THE Bottle Rockets are an alternative-country band in the same sense that Lynyrd Skynyrd is. Both bands grew up in an Old South where storytelling and twangy guitars are part of the warm, humid air. But they also grew up in a New South where the local mall has a parking lot full of souped-up cars.

Florida's Lynyrd Skynyrd summed up this collision of old and new by taking country music's sing-along melodies and down-to-earth tales and marrying them torock 'n' roll's industrial-strength guitars. Missouri's Bottle Rockets, who appear Wednesday at Fletcher's and Thursday at IOTA, have done much the same on their five albums.

"Lynyrd Skynyrd is a rock band with a country singer," says the Bottle Rockets' lead singer Brian Henneman, "which is the same kind of deal as what we're doing. It's like putting Merle Haggard in front of Bad Company; Haggard and [Lynyrd Skynyrd's] Ronnie Van Zant have always seemed pretty much the same to me. A singer like that makes a rock band more interesting than just having your traditional rock singer strutting around doing the traditional rock thing.

"At least it's more interesting to me. Van Zant or Haggard is like someone I might meet at the gas station -- what a thrill it is to see someone like that up on stage. I didn't know anyone like Robert Plant or Stephen Tyler when I was growing up, but Van Zant and Springsteen seemed like guys I went to school with. Maybe they're not; maybe they're bigger rock stars offstage than Robert Plant, but onstage they seemed that way. And that's what counts, because I don't know them offstage."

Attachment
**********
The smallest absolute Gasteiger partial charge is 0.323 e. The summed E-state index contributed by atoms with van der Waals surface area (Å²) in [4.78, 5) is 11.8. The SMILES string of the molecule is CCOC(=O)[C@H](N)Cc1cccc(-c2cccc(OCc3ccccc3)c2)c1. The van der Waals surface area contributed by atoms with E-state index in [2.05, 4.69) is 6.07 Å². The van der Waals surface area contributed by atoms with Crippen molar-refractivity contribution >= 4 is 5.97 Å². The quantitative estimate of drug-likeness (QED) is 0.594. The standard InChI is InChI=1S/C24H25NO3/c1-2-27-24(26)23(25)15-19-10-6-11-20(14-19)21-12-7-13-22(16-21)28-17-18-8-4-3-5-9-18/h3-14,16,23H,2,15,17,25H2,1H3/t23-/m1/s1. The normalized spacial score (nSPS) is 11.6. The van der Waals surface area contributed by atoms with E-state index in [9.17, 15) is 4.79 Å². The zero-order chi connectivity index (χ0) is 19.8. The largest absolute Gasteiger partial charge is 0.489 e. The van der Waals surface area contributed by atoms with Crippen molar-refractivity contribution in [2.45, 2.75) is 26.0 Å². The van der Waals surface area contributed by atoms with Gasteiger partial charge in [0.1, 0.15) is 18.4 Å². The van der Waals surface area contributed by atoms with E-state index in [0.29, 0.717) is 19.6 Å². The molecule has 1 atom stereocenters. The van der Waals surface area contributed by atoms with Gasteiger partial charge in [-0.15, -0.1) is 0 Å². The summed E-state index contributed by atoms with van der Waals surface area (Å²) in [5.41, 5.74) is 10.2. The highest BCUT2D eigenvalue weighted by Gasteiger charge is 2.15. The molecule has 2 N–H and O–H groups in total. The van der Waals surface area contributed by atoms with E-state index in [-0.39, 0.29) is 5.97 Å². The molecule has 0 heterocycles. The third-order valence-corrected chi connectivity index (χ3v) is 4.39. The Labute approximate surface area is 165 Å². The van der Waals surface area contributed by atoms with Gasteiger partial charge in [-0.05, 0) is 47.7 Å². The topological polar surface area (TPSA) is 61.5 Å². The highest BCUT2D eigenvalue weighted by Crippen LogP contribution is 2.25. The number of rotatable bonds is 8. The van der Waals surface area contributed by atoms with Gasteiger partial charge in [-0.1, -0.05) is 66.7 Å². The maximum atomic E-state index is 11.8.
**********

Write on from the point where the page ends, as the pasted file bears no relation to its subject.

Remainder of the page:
The title track of the Bottle Rockets' latest album, "Brand New Year" (Doolittle), is drenched in enough guitar distortion to make you believe you're listening to an old Black Sabbath record. But there's a hillbilly drawl in Henneman's voice as he sings of a romantic losing streak so stubborn that it's unlikely to change in the new year. And when he wants to ease the pain, he reaches for a drink and some old records by Haggard, Frank Sinatra and Hank Williams.

"That song is about `Oops, I screwed up again,' which happens a lot around here," Henneman explains. "You swear stuff is going to change, but it doesn't change. You wish it would change, but it doesn't change. Maybe the answer is further down the road. And when you're in that kind of mood and you're looking for advice, you're not going to listen to Black Sabbath or Led Zeppelin. You're going to listen to your Haggards and Sinatras.

"If it's the right story, though, the loud guitars can make the story more urgent, more modern. That has always appealed to me, putting a real personal lyric with a real noisy guitar or putting a happy lyric with a sad tune. I like mixing things up just to be a smartass. Maybe that's why we're not selling millions of units."

The Bottle Rockets sold 16,000 copies of their one major-label album, 1996's "24 Hours a Day" (Atlantic/Tag), but they're critics' favorites just the same. That's because they've evoked their hometown in such vivid detail, in such an inspired mix of wise-guy humor and ruthless realism that the local peculiarities acquire a universality. Much as Bruce Springsteen did with the Jersey Shore, much as Los Lobos did with East L.A., the Bottle Rockets have made all their listeners residents of Festus, Mo.